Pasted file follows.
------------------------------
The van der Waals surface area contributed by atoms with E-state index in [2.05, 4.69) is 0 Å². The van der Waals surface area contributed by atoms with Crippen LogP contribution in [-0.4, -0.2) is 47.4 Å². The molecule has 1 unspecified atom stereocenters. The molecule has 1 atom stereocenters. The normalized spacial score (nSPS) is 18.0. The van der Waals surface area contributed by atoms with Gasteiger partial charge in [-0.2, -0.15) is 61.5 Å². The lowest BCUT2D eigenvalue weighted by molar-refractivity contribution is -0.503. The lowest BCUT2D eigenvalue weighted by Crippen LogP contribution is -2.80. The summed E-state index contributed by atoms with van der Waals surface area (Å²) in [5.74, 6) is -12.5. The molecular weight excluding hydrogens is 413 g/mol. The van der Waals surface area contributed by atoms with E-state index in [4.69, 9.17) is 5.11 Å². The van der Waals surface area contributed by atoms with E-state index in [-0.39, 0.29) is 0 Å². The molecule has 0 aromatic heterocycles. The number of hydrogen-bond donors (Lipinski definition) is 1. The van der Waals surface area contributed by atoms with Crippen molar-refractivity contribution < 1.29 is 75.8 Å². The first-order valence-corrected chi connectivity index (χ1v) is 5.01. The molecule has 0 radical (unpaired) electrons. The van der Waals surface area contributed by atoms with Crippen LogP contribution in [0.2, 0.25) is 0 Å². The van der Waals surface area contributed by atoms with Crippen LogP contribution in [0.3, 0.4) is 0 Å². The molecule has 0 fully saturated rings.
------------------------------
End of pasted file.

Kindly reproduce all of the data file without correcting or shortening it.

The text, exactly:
The van der Waals surface area contributed by atoms with E-state index in [2.05, 4.69) is 0 Å². The van der Waals surface area contributed by atoms with Crippen LogP contribution in [-0.4, -0.2) is 47.4 Å². The molecule has 1 unspecified atom stereocenters. The molecule has 1 atom stereocenters. The normalized spacial score (nSPS) is 18.0. The van der Waals surface area contributed by atoms with Gasteiger partial charge in [-0.2, -0.15) is 61.5 Å². The lowest BCUT2D eigenvalue weighted by molar-refractivity contribution is -0.503. The lowest BCUT2D eigenvalue weighted by Crippen LogP contribution is -2.80. The summed E-state index contributed by atoms with van der Waals surface area (Å²) in [5.74, 6) is -12.5. The molecular weight excluding hydrogens is 413 g/mol. The van der Waals surface area contributed by atoms with E-state index in [4.69, 9.17) is 5.11 Å². The van der Waals surface area contributed by atoms with E-state index in [-0.39, 0.29) is 0 Å². The molecule has 0 aromatic heterocycles. The number of hydrogen-bond donors (Lipinski definition) is 1. The van der Waals surface area contributed by atoms with Crippen molar-refractivity contribution < 1.29 is 75.8 Å². The first-order valence-corrected chi connectivity index (χ1v) is 5.01. The molecule has 0 radical (unpaired) electrons. The van der Waals surface area contributed by atoms with Crippen LogP contribution in [0.2, 0.25) is 0 Å². The van der Waals surface area contributed by atoms with Crippen LogP contribution in [0.3, 0.4) is 0 Å². The molecule has 0 fully saturated rings.